A common way to resolve a dependency graph is to compute an execution order, and then execute each stage in turn - storing and fetching the resources as necessary. In this example, when executing stage
E we know that stage
B is present in the cache due to the execution order. At the end of execution, the output of every operation is present in the cache.
This works fine if your cache is big enough to store the output of every result in the graph, but this is not always true. In my case the number of operations may approach 10,000 or so (brush strokes in a painting for the curious), and the number of items that can be stored in the cache is perhaps 100 or so (textures in the GPU). Fortunately the graph has lots of chains, so should be solvable.
There are at (so far) three questions that come out of this situation:
1) How to compute an execution order?
Given that the cache is of finite size, not all execution orders are valid. Imagine that we only have two available resources and consider:
If we try execute
C (both of which can be computed immediately), then we get stuck because we cannot compute
A due to lack of resources, and we cannot compute
E due to unfulfilled dependencies.
Operation: B | C | A | ? ------------------------------> In Cache: | B |B,C| ??
Of course, if we execute
A -> B -> D -> C -> E then we can complete execution of the graph. (The outputs of
B can be removed after
D is computed etc.).
Operation: A | B | D | C | E ---------------------------------> In Cache: | A |A.B| D |C,D| E ^ | Removed A and B to make room for D
This implies that an ad-hoc iterative implementation (for each node check if all it's dependencies are ready, and if so, run it) will not function in cases where resources are low.
So, how can I derive an execution order that is optimized for the lowest number of resources to be allocated at any given time?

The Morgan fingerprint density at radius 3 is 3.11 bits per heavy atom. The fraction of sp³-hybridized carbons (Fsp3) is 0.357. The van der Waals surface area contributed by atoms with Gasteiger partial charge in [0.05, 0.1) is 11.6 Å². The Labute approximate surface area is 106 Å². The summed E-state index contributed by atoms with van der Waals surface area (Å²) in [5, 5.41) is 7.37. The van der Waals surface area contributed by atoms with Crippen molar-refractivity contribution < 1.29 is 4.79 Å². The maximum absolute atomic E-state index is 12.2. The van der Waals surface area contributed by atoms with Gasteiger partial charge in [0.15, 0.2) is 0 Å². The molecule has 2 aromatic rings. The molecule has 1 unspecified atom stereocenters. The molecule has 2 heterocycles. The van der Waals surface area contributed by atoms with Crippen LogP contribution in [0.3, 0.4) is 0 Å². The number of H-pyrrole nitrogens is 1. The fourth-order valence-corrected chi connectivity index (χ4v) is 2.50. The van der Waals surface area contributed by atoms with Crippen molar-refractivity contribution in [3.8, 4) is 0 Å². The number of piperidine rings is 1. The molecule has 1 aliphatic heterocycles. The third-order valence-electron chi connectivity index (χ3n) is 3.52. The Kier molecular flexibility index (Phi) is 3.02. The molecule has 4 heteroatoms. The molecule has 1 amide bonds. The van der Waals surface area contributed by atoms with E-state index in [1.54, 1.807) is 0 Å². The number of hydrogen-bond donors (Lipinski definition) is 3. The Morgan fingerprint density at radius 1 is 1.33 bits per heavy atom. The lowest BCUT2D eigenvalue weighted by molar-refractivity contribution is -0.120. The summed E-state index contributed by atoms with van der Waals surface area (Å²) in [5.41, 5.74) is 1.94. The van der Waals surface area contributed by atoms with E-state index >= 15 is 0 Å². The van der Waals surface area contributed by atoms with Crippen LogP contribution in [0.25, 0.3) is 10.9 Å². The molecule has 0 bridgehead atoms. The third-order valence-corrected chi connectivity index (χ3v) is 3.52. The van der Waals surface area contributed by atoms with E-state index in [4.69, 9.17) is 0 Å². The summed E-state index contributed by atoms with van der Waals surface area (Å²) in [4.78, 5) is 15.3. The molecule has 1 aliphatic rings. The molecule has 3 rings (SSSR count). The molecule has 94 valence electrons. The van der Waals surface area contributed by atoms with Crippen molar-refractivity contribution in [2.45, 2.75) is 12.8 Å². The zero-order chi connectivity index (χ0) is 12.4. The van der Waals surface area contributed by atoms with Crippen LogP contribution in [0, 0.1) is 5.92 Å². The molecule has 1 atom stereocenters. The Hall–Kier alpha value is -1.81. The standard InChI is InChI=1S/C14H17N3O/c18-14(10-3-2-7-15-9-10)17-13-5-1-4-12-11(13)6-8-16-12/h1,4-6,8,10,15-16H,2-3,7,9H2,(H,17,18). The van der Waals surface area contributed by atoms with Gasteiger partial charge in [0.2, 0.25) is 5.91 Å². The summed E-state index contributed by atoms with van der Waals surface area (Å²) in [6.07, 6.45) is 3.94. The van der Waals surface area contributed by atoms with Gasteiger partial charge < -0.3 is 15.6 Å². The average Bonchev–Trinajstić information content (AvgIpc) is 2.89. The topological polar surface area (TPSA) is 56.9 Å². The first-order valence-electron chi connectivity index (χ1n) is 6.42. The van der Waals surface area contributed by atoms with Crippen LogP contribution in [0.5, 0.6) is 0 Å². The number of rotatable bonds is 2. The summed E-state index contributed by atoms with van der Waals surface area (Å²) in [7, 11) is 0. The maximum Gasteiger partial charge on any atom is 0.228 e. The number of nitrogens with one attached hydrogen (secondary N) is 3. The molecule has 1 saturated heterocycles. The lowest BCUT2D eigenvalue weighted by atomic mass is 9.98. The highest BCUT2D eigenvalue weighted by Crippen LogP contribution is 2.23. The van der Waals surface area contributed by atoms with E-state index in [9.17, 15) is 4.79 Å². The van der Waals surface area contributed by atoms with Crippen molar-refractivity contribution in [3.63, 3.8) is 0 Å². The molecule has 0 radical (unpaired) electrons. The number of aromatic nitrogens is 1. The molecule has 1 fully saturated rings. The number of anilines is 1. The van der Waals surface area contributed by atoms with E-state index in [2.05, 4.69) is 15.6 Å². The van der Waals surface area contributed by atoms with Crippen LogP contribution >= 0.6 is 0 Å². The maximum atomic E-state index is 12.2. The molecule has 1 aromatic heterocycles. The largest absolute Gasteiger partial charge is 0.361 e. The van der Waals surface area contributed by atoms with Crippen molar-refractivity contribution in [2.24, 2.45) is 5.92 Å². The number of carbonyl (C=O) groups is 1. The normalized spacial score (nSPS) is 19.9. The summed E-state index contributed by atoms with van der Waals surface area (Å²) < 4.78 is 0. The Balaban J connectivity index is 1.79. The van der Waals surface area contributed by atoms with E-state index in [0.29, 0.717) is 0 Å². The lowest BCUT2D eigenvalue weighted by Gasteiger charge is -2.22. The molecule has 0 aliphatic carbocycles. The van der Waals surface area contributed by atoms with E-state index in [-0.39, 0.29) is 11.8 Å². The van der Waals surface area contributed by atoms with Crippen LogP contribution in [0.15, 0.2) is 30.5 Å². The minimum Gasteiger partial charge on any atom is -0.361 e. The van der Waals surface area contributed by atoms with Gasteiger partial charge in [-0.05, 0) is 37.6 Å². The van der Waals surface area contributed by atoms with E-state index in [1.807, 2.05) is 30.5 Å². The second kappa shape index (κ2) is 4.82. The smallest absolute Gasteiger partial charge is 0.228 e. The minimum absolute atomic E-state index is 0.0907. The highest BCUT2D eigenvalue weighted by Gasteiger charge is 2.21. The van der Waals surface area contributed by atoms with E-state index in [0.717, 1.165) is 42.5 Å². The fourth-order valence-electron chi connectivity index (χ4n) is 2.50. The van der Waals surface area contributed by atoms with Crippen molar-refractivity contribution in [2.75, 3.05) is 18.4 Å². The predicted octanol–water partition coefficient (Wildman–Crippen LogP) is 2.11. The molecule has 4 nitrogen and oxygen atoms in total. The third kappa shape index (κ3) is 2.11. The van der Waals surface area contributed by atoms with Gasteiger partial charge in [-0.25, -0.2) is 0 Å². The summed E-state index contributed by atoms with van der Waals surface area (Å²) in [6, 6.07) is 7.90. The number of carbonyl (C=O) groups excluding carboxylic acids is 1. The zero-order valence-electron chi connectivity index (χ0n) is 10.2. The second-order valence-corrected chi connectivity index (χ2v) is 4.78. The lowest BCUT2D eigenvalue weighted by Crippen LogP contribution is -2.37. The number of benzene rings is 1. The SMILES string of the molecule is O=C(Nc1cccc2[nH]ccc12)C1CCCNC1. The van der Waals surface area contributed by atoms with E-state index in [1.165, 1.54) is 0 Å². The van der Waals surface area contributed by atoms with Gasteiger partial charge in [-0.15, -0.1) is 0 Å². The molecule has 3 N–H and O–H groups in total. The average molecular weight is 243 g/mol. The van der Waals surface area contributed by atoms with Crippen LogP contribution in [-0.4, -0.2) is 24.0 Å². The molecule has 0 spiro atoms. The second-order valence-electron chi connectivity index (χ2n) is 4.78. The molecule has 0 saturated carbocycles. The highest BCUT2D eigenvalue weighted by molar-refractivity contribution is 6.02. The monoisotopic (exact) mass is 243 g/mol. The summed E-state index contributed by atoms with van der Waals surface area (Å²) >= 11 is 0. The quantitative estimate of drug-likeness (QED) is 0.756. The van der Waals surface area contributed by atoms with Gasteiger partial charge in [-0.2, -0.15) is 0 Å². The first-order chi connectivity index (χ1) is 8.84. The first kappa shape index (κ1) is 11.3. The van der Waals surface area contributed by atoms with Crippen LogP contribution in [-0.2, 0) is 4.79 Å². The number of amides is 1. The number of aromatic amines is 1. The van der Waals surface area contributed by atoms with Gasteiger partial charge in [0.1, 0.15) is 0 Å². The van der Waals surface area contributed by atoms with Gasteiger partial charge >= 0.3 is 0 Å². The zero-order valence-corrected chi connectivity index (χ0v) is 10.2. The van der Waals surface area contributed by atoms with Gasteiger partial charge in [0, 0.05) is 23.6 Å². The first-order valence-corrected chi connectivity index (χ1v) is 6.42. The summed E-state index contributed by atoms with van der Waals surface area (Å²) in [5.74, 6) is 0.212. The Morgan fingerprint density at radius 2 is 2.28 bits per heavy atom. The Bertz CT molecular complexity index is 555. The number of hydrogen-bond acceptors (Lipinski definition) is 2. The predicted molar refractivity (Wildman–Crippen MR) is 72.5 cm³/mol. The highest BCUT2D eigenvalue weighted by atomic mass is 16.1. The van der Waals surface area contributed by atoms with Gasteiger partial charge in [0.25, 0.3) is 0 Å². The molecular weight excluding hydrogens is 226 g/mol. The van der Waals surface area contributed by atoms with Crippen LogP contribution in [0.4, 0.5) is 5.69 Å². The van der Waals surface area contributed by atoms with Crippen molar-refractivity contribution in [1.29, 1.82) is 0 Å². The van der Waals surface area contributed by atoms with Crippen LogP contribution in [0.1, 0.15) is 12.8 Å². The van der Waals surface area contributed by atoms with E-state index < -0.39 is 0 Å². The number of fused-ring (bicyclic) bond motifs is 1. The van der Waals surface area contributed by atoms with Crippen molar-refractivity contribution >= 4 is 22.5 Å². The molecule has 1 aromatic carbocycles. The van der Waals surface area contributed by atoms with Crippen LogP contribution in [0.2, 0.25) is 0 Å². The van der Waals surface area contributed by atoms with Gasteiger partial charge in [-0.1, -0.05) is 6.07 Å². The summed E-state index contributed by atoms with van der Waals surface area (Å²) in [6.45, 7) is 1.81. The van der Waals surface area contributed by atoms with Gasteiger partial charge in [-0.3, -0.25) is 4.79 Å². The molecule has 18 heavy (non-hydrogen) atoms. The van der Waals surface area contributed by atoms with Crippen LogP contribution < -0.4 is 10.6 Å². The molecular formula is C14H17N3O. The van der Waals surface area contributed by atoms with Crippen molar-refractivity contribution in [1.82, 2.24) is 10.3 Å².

2) How to count how many resources are required for graph execution?
Evidently there is some limit to if a graph is computable with a provided amount of resource. For example the first graph requires three resources, and the second one requires at least two. In those cases that is because one of the nodes has that many inputs. But this isn't always the case. Consider:
In this case every node has only two inputs, but execution of the graph requires three resources.
I guess this is highly related to actually solving the graph, but it may be separable. Either way it is nice to say "this long an expensive system graph that will take 6 hours to run will successfully complete and not run out of resources half way through"
3) How to tell when a resource can be removed from the cache
I guess one approach is to have each item in the cache count how many times it has been used, and when that number is equal to the number of dependants, it can be removed. But it would be nice to compute two associated arrays: one that describes the order of operations to execute, and another that describes, for each operation, which items in the cache are no longer required.
4) Are there any existing resources/studies on solving this problem?
I've had a look through some books on graph theory and done some browsing of the web, but haven't found any resources that describe this problem. It is likely that I don't know the terminology involved, so suggesting some reading is welcome. In fact, I would love it if someone says "It's known as problem
x and there are dozens of papers on the topic"